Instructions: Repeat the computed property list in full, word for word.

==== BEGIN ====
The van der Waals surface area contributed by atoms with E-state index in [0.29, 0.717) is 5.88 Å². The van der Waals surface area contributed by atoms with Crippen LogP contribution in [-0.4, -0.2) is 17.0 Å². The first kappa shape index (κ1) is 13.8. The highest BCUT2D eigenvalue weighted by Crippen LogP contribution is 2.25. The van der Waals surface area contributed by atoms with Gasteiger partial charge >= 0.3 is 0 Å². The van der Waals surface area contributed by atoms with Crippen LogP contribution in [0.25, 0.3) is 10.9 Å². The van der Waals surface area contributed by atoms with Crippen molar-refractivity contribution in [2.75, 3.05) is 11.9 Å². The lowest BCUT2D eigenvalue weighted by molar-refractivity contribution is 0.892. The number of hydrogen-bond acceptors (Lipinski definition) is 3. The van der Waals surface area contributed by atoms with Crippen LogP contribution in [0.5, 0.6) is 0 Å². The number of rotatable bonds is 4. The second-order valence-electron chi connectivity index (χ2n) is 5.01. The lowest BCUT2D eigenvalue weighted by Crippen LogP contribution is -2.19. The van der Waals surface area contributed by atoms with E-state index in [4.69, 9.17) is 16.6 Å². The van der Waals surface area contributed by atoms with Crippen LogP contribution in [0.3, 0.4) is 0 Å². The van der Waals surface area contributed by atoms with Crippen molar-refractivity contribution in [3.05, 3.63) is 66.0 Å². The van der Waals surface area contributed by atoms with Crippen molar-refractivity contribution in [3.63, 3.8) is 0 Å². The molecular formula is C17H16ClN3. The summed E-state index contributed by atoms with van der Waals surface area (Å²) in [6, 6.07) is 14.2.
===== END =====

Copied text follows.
The van der Waals surface area contributed by atoms with E-state index in [0.29, 0.717) is 5.88 Å². The van der Waals surface area contributed by atoms with Crippen LogP contribution in [-0.4, -0.2) is 17.0 Å². The first kappa shape index (κ1) is 13.8. The highest BCUT2D eigenvalue weighted by Crippen LogP contribution is 2.25. The van der Waals surface area contributed by atoms with Gasteiger partial charge >= 0.3 is 0 Å². The van der Waals surface area contributed by atoms with Crippen LogP contribution in [0.25, 0.3) is 10.9 Å². The van der Waals surface area contributed by atoms with Crippen molar-refractivity contribution in [2.75, 3.05) is 11.9 Å². The lowest BCUT2D eigenvalue weighted by molar-refractivity contribution is 0.892. The number of hydrogen-bond acceptors (Lipinski definition) is 3. The van der Waals surface area contributed by atoms with Crippen LogP contribution in [0.5, 0.6) is 0 Å². The number of rotatable bonds is 4. The second-order valence-electron chi connectivity index (χ2n) is 5.01. The lowest BCUT2D eigenvalue weighted by Crippen LogP contribution is -2.19. The van der Waals surface area contributed by atoms with E-state index in [4.69, 9.17) is 16.6 Å². The van der Waals surface area contributed by atoms with Crippen LogP contribution in [0.3, 0.4) is 0 Å². The van der Waals surface area contributed by atoms with Crippen molar-refractivity contribution in [3.05, 3.63) is 66.0 Å². The van der Waals surface area contributed by atoms with Crippen molar-refractivity contribution in [3.63, 3.8) is 0 Å². The molecular formula is C17H16ClN3. The summed E-state index contributed by atoms with van der Waals surface area (Å²) in [6, 6.07) is 14.2.